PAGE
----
Arkansas has put to death its fourth inmate in eight days, in what is now the most aggressive execution schedule since the death penalty was reinstated in 1976.
Kenneth Williams, 38, received a lethal injection Thursday night at the Cummins Unit prison at Varner for the death of a former deputy warden killed after Williams escaped from prison in 1999; the convicted killer was only three weeks into a life sentence for the death of college cheerleader when he escaped.
The aggressive execution schedule comes as one of the surgical sedatives used during lethal injections is set to expire on Sunday. The Arkansas Department of Correction has said it has no new source for the drug — though it has made similar remarks previously yet still found a new stash.
State officials have declared the string of executions a success, using terms like "closure" for the victims' families. The inmates have died within 20 minutes of their executions beginning, a contrast from midazolam-related executions in other states that took anywhere from 43 minutes to two hours. The inmates' lawyers have said there are still flaws and that there is no certainty that the inmates aren't suffering while they die.
Williams was sentenced to death for killing a former deputy warden after he escaped from prison in 1999. At the time of his escape in a 500-gallon barrel of hog slop, Williams was less than three weeks into a life term for the death of a college cheerleader.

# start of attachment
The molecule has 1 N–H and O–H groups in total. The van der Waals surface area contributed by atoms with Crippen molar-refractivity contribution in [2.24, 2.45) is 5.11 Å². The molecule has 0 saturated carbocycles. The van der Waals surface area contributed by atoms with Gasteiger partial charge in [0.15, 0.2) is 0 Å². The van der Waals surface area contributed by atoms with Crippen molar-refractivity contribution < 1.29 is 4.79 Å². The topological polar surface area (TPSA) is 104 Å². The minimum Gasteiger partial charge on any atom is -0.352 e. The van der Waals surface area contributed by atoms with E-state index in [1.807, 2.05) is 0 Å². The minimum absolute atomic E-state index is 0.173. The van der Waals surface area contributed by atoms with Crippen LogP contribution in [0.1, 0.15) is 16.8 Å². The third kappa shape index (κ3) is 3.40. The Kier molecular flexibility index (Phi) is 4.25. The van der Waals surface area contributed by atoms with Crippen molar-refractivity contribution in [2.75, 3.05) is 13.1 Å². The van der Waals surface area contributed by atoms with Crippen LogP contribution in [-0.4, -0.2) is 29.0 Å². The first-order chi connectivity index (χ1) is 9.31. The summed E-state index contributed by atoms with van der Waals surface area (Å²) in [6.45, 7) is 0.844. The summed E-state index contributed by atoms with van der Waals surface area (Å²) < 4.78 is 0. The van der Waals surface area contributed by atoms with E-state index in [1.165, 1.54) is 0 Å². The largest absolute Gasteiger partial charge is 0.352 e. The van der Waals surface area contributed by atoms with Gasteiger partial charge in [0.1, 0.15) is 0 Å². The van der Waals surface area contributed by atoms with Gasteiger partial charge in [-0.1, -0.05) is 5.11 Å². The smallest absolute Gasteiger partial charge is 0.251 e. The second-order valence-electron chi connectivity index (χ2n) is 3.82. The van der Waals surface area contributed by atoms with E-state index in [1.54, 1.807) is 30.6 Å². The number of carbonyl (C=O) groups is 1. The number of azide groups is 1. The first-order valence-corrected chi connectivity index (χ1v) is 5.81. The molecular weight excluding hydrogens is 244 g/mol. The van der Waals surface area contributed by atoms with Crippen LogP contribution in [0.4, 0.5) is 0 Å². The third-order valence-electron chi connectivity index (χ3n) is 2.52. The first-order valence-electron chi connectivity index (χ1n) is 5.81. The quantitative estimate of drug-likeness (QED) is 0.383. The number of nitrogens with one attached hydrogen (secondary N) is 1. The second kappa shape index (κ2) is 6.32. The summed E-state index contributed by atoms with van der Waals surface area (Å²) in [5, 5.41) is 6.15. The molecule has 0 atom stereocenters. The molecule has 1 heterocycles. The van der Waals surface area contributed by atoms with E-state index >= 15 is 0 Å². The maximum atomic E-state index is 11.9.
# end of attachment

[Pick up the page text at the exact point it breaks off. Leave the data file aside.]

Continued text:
Arkansas had scheduled eight executions over an 11-day period before one of its lethal injection drugs expires on Sunday. That would have been the most in such a compressed period since the U.S. Supreme Court reinstated the death penalty in 1976, but courts issued stays for four of the inmates.
The four lethal injections that were carried out included Monday's first double execution in the United States since 2000.
Williams' lawyers said he had sickle cell trait, lupus and brain damage, and argued the combined maladies could subject him to an exceptionally painful execution in violation of the U.S. Constitution. Arkansas' "one size fits all" execution protocol could leave him in pain after a paralytic agent renders him unable to move, they said.
"After the state injects Mr. Williams with vecuronium bromide ... most or all of the manifestations of his extreme pain and suffering will not be discernible to witnesses," they wrote to the Arkansas Supreme Court, which rejected his request to stop the execution.
The Associated Press contributed to this report